The world water crisis
In the Soviet Union there is an abundance of wild, tumbling rivers but, for human purposes, many of them flow in the wrong direction. Each year, as billions of tonnes of fresh water pour down the Ural Mountains and into the Arctic Ocean, the steppes of the central U.S.S.R. lie parched. As long ago as the Stalin era, a breathtakingly ambitious plan was drawn up to wrest the Siberian rivers from their northward courses and divert them south into grain-growing Kazakhstan and cottonproducing Uzbekistan. In the western United States drought and the dramatic fall of the region’s water table have led to increased calls for water conservation and the consideration of huge schemes to resculpt the course of rivers to get dwindling water stocks to where they are needed by man. In Canada visionaries consider plans that would reverse the flow of the Yukon River and turn James Bay into a freshwater lake in order to pump Canadian water to the United States. And in
China engineers are laboring to reshape the vast Yellow River to supply water to its parched cities. Around the world, massive schemes in various stages of development—from pipe dream to completion—are being marshalled to move water from places where it is abundant to the alarming number of areas where it is becoming critically scarce. So great is the concern that conservationists fear fresh water may soon become the planet’s most precious—and threatened-resource.
Although droughts and severe water shortages have always accompanied human civilization (Australia is currently entering the second year of a drought), today’s burgeoning population, with its attendant pressures for more water, more food and more industry, is, most experts feel, precipitating a global water crisis of almost unimaginable proportions. By the year 2000 the world’s population will have increased by more than 30 per cent to 6.1 billion, forcing more arid land into cultivation by irrigation and putting even greater pressure on present acreage where water sources are already strained to capaci-
ty. The most distressing question is where that additional water is to come from.
Nowhere is the problem more pressing than in North America. The amount of water available for every person on the continent is dwindling at an alarming rate. This week U.S. officials warned that New York City could face an acute water shortage—a “drought emergency”—before Christmas unless there is unseasonably heavy rainfall. That and other shortfalls are not merely due to increasing population but to the loss of usable water itself, as industrial chemicals continue to pollute fresh water, as acid rain continues to fall, and as major underground sources of water for cities and agriculture literally dry up. The three water reservoir systems that supply New York City are now only 52.1-per-cent full. As thirsty Americans look north for help, Canadian water experts are scrambling to assess this country’s water resources, fearing that the economic temptation to sell water south of the border would eventually leave Canada unable to meet its own water needs.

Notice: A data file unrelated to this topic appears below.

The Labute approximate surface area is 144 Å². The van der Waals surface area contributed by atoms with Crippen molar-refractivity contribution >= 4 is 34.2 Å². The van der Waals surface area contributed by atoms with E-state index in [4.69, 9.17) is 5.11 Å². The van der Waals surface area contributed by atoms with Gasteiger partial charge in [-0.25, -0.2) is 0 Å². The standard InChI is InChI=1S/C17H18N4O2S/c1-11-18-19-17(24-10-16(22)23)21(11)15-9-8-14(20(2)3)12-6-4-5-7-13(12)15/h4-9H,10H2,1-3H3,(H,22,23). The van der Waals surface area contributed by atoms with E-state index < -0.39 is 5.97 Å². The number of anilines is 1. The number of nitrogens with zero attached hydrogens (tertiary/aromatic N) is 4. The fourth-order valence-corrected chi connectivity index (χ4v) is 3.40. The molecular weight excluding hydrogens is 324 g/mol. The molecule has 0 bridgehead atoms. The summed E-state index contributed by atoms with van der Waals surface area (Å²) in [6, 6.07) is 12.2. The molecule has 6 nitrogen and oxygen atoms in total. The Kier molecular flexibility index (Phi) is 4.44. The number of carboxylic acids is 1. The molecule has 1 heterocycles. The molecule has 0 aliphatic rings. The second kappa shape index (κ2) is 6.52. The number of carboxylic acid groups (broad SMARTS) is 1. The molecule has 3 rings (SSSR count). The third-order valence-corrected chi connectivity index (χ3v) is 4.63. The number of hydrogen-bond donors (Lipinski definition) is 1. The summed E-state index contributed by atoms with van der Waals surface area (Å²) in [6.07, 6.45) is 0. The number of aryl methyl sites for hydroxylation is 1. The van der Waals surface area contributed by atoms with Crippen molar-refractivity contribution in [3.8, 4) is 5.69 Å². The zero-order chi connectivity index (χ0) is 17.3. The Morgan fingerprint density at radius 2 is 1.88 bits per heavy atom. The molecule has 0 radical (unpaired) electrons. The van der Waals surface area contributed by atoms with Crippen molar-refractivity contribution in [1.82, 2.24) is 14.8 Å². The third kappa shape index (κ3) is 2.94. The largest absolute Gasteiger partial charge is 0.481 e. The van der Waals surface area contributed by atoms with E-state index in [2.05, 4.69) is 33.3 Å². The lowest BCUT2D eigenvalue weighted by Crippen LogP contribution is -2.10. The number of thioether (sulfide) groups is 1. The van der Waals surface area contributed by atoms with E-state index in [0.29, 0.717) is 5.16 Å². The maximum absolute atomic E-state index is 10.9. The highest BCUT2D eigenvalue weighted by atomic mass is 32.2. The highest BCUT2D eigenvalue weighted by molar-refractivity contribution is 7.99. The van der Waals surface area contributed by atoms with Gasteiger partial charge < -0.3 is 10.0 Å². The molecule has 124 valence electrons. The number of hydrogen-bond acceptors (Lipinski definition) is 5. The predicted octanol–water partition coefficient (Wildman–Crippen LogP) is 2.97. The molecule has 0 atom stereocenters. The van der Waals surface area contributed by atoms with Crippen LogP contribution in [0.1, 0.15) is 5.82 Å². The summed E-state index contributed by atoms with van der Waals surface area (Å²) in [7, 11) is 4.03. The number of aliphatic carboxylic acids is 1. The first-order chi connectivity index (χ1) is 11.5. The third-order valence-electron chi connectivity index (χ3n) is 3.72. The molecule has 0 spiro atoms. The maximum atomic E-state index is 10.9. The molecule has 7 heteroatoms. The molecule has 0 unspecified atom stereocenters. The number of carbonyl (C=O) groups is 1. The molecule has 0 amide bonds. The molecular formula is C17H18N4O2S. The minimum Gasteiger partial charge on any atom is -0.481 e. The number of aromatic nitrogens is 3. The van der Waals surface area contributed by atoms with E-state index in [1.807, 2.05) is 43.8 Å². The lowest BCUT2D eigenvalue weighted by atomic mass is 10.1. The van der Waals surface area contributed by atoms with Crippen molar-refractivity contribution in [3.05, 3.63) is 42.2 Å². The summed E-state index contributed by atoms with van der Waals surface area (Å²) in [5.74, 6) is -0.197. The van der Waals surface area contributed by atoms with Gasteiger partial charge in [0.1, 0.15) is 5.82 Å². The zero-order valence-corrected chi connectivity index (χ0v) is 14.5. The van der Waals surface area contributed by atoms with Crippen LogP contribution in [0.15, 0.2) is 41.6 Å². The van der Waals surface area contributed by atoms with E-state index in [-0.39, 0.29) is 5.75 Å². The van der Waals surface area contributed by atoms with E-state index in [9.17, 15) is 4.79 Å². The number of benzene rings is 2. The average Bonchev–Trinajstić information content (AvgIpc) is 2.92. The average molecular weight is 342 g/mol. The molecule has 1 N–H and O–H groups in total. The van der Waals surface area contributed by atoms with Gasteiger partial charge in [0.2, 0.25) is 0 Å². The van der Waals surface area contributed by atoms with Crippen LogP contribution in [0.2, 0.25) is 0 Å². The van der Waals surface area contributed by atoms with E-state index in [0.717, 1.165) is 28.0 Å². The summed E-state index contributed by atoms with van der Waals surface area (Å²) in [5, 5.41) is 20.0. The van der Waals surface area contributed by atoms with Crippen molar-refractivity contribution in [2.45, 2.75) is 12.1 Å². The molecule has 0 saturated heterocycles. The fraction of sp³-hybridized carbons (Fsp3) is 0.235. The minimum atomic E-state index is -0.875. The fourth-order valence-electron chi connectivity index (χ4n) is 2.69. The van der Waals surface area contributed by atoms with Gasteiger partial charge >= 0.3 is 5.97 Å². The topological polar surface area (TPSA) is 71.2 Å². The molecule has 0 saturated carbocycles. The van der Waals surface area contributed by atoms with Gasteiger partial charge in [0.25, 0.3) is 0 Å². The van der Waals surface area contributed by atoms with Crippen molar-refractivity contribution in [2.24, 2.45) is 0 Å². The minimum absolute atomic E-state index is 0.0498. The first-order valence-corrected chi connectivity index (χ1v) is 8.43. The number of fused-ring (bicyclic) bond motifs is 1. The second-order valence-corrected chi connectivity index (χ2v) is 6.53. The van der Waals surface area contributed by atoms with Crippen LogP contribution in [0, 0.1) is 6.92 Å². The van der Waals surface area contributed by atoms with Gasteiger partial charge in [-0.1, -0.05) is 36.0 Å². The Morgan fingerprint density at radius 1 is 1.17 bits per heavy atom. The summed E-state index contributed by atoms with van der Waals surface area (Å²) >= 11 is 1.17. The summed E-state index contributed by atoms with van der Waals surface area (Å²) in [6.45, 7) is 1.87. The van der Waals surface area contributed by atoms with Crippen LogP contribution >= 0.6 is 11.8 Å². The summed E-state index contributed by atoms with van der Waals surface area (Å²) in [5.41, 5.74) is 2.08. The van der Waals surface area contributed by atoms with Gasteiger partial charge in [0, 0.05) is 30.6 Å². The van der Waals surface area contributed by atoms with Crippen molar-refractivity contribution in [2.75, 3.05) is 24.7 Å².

To avert, or at least limit, the damage that will be caused by the coming water crisis—which most experts predict will become severe by the year 2020—analysts believe that comprehensive and perhaps drastic water management policies must be hammered out now. But a major problem in even formulating conservation programs or engineering solutions is convincing politicians and consumers, whose taps are still running freely, that shortages are around the corner. “Water is simply not visible until people are without it, ” says Peter Bourne, president of Global Water, a Washington, D.C.based organization created last year shortly after the United Nations declared the 1980s “The Water Decade.” Adds Lester Brown, president of Worldwatch Institute, an international research centre devoted to global environmental problems: “We are at the stage with water [supply] now that we were with oil 20 years ago.”
One way of dealing with the crisis, many engineers and farmers believe, is a megaproject solution like the Siberian river diversions. Still,
economists gasp at the price tags attached to the designs. And environmentalists shudder at the possible consequences of such massive tampering with topography. That is not a fear that can be easily allayed. The most dramatic effect of the Soviet river diversion scheme may be on the world’s climate. Some scientists fear that the globe will literally cool off if the huge flow of warmer water (100 billion cubic kilometres per year) into the Arctic is curbed.
Historically, engineering answers to water problems have been as much a part of human civilization as droughts and floods. In ancient times the Assyrians, Phoenicians, Egyptians and Chinese constructed sophisticated canals for navigation, flood control, city water supplies and irrigation. And remnants of the Roman aqueducts that once laced Europe are still standing. Advanced engineering technology, however, has made far more ingenious and intricate schemes possible. The city of London recently ended its long battle against the flood-prone